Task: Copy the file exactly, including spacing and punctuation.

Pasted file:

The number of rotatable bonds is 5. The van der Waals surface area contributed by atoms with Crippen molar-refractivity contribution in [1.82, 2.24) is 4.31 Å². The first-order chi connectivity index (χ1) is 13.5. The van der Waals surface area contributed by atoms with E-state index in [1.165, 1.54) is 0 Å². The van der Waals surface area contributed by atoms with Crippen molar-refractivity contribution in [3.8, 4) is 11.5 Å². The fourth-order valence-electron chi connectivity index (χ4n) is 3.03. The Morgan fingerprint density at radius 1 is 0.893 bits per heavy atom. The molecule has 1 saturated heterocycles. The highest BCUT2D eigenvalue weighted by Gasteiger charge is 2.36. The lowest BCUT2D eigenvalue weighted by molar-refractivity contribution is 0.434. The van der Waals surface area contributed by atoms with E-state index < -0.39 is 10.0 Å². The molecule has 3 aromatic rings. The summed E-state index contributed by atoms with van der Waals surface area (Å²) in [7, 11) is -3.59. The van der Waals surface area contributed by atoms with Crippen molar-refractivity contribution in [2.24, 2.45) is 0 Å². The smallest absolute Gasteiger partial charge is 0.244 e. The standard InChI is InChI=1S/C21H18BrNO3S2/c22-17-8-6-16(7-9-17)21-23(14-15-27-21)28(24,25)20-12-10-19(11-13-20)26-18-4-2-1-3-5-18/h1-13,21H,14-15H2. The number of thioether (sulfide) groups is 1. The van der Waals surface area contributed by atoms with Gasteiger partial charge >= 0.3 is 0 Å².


The number of rotatable bonds is 5. The van der Waals surface area contributed by atoms with Crippen molar-refractivity contribution in [1.82, 2.24) is 4.31 Å². The first-order chi connectivity index (χ1) is 13.5. The van der Waals surface area contributed by atoms with E-state index in [1.165, 1.54) is 0 Å². The van der Waals surface area contributed by atoms with Crippen molar-refractivity contribution in [3.8, 4) is 11.5 Å². The fourth-order valence-electron chi connectivity index (χ4n) is 3.03. The Morgan fingerprint density at radius 1 is 0.893 bits per heavy atom. The molecule has 1 saturated heterocycles. The highest BCUT2D eigenvalue weighted by Gasteiger charge is 2.36. The lowest BCUT2D eigenvalue weighted by molar-refractivity contribution is 0.434. The van der Waals surface area contributed by atoms with E-state index < -0.39 is 10.0 Å². The molecule has 3 aromatic rings. The summed E-state index contributed by atoms with van der Waals surface area (Å²) in [7, 11) is -3.59. The van der Waals surface area contributed by atoms with Crippen molar-refractivity contribution in [2.24, 2.45) is 0 Å². The smallest absolute Gasteiger partial charge is 0.244 e. The standard InChI is InChI=1S/C21H18BrNO3S2/c22-17-8-6-16(7-9-17)21-23(14-15-27-21)28(24,25)20-12-10-19(11-13-20)26-18-4-2-1-3-5-18/h1-13,21H,14-15H2. The number of thioether (sulfide) groups is 1. The van der Waals surface area contributed by atoms with Gasteiger partial charge >= 0.3 is 0 Å².